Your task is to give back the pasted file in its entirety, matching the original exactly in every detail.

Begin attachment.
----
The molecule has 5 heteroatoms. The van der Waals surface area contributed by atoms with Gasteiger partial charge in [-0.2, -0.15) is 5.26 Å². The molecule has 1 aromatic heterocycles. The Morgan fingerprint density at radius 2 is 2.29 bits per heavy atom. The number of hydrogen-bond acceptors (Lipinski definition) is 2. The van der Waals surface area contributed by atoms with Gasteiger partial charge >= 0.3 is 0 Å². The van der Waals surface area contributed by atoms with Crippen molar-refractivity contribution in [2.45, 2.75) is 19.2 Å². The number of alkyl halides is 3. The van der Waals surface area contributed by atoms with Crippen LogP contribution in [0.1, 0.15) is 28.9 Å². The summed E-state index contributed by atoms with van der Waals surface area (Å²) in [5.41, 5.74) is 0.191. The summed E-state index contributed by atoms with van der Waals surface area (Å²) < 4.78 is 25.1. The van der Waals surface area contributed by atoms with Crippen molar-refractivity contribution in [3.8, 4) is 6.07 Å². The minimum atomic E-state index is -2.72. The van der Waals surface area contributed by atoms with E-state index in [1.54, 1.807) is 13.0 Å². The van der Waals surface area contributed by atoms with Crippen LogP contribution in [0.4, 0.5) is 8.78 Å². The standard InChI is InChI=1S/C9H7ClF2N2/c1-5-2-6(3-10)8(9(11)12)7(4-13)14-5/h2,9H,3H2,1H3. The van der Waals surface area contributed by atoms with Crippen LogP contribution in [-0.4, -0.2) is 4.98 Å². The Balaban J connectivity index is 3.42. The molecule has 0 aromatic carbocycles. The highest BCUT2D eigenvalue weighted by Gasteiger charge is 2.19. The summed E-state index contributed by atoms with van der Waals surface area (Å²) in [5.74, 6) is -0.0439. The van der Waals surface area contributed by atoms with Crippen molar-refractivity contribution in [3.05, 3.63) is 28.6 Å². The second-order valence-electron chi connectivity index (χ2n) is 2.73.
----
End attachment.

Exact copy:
The molecule has 5 heteroatoms. The van der Waals surface area contributed by atoms with Gasteiger partial charge in [-0.2, -0.15) is 5.26 Å². The molecule has 1 aromatic heterocycles. The Morgan fingerprint density at radius 2 is 2.29 bits per heavy atom. The number of hydrogen-bond acceptors (Lipinski definition) is 2. The van der Waals surface area contributed by atoms with Gasteiger partial charge >= 0.3 is 0 Å². The van der Waals surface area contributed by atoms with Crippen molar-refractivity contribution in [2.45, 2.75) is 19.2 Å². The number of alkyl halides is 3. The van der Waals surface area contributed by atoms with Crippen LogP contribution in [0.1, 0.15) is 28.9 Å². The summed E-state index contributed by atoms with van der Waals surface area (Å²) in [5.41, 5.74) is 0.191. The summed E-state index contributed by atoms with van der Waals surface area (Å²) < 4.78 is 25.1. The van der Waals surface area contributed by atoms with Crippen molar-refractivity contribution in [3.8, 4) is 6.07 Å². The minimum atomic E-state index is -2.72. The van der Waals surface area contributed by atoms with E-state index in [1.54, 1.807) is 13.0 Å². The van der Waals surface area contributed by atoms with Crippen LogP contribution in [0.4, 0.5) is 8.78 Å². The standard InChI is InChI=1S/C9H7ClF2N2/c1-5-2-6(3-10)8(9(11)12)7(4-13)14-5/h2,9H,3H2,1H3. The van der Waals surface area contributed by atoms with Crippen LogP contribution in [-0.4, -0.2) is 4.98 Å². The Balaban J connectivity index is 3.42. The molecule has 0 aromatic carbocycles. The highest BCUT2D eigenvalue weighted by Gasteiger charge is 2.19. The summed E-state index contributed by atoms with van der Waals surface area (Å²) in [5.74, 6) is -0.0439. The van der Waals surface area contributed by atoms with Crippen molar-refractivity contribution in [3.05, 3.63) is 28.6 Å². The second-order valence-electron chi connectivity index (χ2n) is 2.73.